Chris Bryant is a Bloomberg Gadfly columnist covering industrial companies. He previously worked for the Financial Times.

Even as Cristiano Ronaldo fired home the winning penalty for Real Madrid in Europe's Champions League final on Saturday, the club's president Florentino Perez was anticipating an even more valuable victory.

The billionaire is CEO, chairman and 12.7 percent shareholder of Actividades de Construccion y Servicios, an infrastructure and industrial-engineering company that until recently was drowning in debt. The Spanish construction market collapsed in the wake of the global financial crisis, and ACS had made a disastrous attempt to build a stake in Iberdrola, a Spanish utility.

Cutting Debt
ACS's balance sheet has improved since 2007, partly because of asset sales
Source: Bloomberg

These days ACS is in much better shape, chiefly because of its acquisition in 2011 of a majority stake in the German construction company Hochtief.

Following a bumpy start, Hochtief's minority shareholders have also profited handsomely from ACS's empire building, but they now need to be alert to possible dangers ahead.

While the creeping takeover of Hochtief caused a fuss in Germany at the time, it allowed ACS to consolidate the German company's earnings and gave it a platform to grow beyond Spain. The real prize was Hochtief's majority-owned Australian subsidiary, Cimic. Last year, the Asia-Pacific region contributed four fifths of the German group's pretax profit.

Adios Espana
The Spanish market is now far less important for ACS than a decade ago
Source: ACS annual reports

Hochtief's stock has more than trebled over the past four years as new management pursued cost cuts and asset sales. 

ACS now owns 66.5 percent of Hochtief, according to data compiled by Bloomberg, and it effectively controls more than 70 percent, because 7.3 percent of Hochtief's shares are held in treasury. Hochtief in turn owns 71.5 percent of Cimic.

Ultimately, ACS is likely to acquire 100 percent of Hochtief's and Cimic's shares, according to analysts. Still, it's far from clear how and when that will happen -- and therein lies the danger for minority shareholders.

Following a blistering run, Hochtief trades at 34 times earnings, compared with 12.5 times for ACS. 

The discount partly reflects the Spanish company's complex structure and its industrial unit's exposure to the oil and gas industry. ACS's gross debt also remains high -- more than 10 billion euros ($11.2 billion). But the P/E gap is also perhaps an indication that Hochtief's valuation is stretched.

Valuation Stretch
Gains in Hochtief and Cimic shares have outstripped those of ACS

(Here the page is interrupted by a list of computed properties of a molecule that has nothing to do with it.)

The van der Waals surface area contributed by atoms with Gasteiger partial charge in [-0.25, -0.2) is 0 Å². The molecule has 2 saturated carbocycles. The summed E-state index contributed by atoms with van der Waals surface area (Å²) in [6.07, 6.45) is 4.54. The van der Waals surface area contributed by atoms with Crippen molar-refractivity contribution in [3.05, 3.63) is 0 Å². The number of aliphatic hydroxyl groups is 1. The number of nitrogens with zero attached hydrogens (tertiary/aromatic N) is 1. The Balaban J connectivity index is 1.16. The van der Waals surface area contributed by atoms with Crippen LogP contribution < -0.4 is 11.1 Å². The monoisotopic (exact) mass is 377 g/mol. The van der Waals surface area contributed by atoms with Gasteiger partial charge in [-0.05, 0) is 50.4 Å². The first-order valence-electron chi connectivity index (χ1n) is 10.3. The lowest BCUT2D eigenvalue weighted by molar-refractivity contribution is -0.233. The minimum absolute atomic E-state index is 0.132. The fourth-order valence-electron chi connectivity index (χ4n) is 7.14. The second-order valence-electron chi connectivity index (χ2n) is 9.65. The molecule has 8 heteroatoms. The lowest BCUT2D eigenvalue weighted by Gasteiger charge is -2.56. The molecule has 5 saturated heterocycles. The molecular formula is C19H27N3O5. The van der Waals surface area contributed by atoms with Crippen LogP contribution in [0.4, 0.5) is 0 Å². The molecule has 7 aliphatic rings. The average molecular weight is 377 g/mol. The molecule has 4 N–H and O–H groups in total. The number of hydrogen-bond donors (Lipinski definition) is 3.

Source: Bloomberg

How come? Well, ACS is nominally in construction and industrial services, but its talents really lie in financial engineering.

The Spanish company still depends mostly on expensive bank loans to finance its operations, while Hochtief has lower borrowing costs and a net cash position.  Cleverly, ACS has therefore arranged for Hochtief to pay for its own takeover.

The German company has been buying back bundles of its own stock. When those shares are canceled, the share count is reduced, which pushes up ACS's holding without the Spanish group spending a cent. Cimic has also made buybacks, to similar effect.

Curiously, however, Hochtief abruptly halted the latest buyback program in March, when the stock rose above 100 euros.

ACS management later explained that it did not see Hochtief's current price as attractive. But if it hoped this would cause Hochtief shares to fall back, enabling it to complete the takeover on the cheap, ACS was out of luck.

Hochtief has barely budged since then, and its elevation to the benchmark Euro Stoxx 600 index this month means it could attract yet more investment flows.

It's a similar story with Cimic, which trades at more than 24 times earnings, roughly double the typical valuation of Asia-Pacific construction companies.  

Hochtief's minority investors seems to be in a tug of war with ACS, betting they will be offered a rich takeover premium to enable a squeeze-out. Will they?

Buying out the free float at the current price would cost ACS about 2 billion euros before any premium. That's a stretch for ACS, though in theory it could fund the purchase with proceeds from the sale of its Urbaser environmental-services subsidiary.

Beside providing a neat conclusion to Perez's stewardship of ACS -- he has already anointed Hochtief CEO Marcelino Fernandez Verdes as his successor -- there aren't a lot of strong reasons for ACS to buy out the minorities right away.

So unless Hochtief decides to resume buybacks, there's a risk of a share price correction.

Minority holders have had a good run to this point. Now they should be wary of taking on Perez in a penalty shoot-out.

-- Gadfly's Elaine He contributed graphics.  

This column does not necessarily reflect the opinion of Bloomberg LP and its owners.

  1. Cimic was previously called Leighton Holdings. 



  2. Last year ACS sold 500 million euros in bonds maturing in 2020 with a coupon of 2.875%. In 2014, Hochtief sold a similar amount of five-year bonds with a 2.625% coupon.

  3. ACS doesn't yet have access to Hochtief's cashflows but the German group's earnings are already consolidated in its accounts. 

To contact the author of this story:
Chris Bryant in Frankfurt at

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Paul Sillitoe at